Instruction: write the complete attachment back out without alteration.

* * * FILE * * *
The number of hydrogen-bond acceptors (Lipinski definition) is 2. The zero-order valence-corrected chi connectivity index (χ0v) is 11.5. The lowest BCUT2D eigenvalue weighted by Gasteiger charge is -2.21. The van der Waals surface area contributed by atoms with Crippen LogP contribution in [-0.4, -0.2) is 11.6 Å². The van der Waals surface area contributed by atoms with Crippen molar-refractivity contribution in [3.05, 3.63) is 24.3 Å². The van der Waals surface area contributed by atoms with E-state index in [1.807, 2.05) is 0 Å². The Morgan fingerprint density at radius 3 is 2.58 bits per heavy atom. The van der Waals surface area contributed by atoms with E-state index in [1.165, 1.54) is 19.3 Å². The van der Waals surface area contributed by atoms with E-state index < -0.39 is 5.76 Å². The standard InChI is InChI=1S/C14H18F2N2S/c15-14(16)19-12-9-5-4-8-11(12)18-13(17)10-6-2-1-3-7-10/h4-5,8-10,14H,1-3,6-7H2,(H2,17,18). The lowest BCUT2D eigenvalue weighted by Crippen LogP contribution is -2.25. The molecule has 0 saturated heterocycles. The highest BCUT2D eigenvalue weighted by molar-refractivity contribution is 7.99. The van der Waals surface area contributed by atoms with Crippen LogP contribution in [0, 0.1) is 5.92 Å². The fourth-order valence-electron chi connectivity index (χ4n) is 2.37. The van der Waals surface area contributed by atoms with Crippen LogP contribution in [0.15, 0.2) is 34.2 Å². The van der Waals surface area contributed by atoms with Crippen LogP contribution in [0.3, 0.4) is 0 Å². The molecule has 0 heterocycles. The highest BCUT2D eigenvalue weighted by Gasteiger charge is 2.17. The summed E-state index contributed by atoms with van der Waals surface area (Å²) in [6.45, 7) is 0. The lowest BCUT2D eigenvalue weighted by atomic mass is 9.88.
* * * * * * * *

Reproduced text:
The number of hydrogen-bond acceptors (Lipinski definition) is 2. The zero-order valence-corrected chi connectivity index (χ0v) is 11.5. The lowest BCUT2D eigenvalue weighted by Gasteiger charge is -2.21. The van der Waals surface area contributed by atoms with Crippen LogP contribution in [-0.4, -0.2) is 11.6 Å². The van der Waals surface area contributed by atoms with Crippen molar-refractivity contribution in [3.05, 3.63) is 24.3 Å². The van der Waals surface area contributed by atoms with E-state index in [1.807, 2.05) is 0 Å². The Morgan fingerprint density at radius 3 is 2.58 bits per heavy atom. The van der Waals surface area contributed by atoms with E-state index in [1.165, 1.54) is 19.3 Å². The van der Waals surface area contributed by atoms with E-state index < -0.39 is 5.76 Å². The standard InChI is InChI=1S/C14H18F2N2S/c15-14(16)19-12-9-5-4-8-11(12)18-13(17)10-6-2-1-3-7-10/h4-5,8-10,14H,1-3,6-7H2,(H2,17,18). The lowest BCUT2D eigenvalue weighted by Crippen LogP contribution is -2.25. The molecule has 0 saturated heterocycles. The highest BCUT2D eigenvalue weighted by molar-refractivity contribution is 7.99. The van der Waals surface area contributed by atoms with Crippen LogP contribution in [0, 0.1) is 5.92 Å². The fourth-order valence-electron chi connectivity index (χ4n) is 2.37. The van der Waals surface area contributed by atoms with Crippen LogP contribution in [0.15, 0.2) is 34.2 Å². The van der Waals surface area contributed by atoms with Crippen LogP contribution in [0.3, 0.4) is 0 Å². The molecule has 0 heterocycles. The highest BCUT2D eigenvalue weighted by Gasteiger charge is 2.17. The summed E-state index contributed by atoms with van der Waals surface area (Å²) in [6.45, 7) is 0. The lowest BCUT2D eigenvalue weighted by atomic mass is 9.88.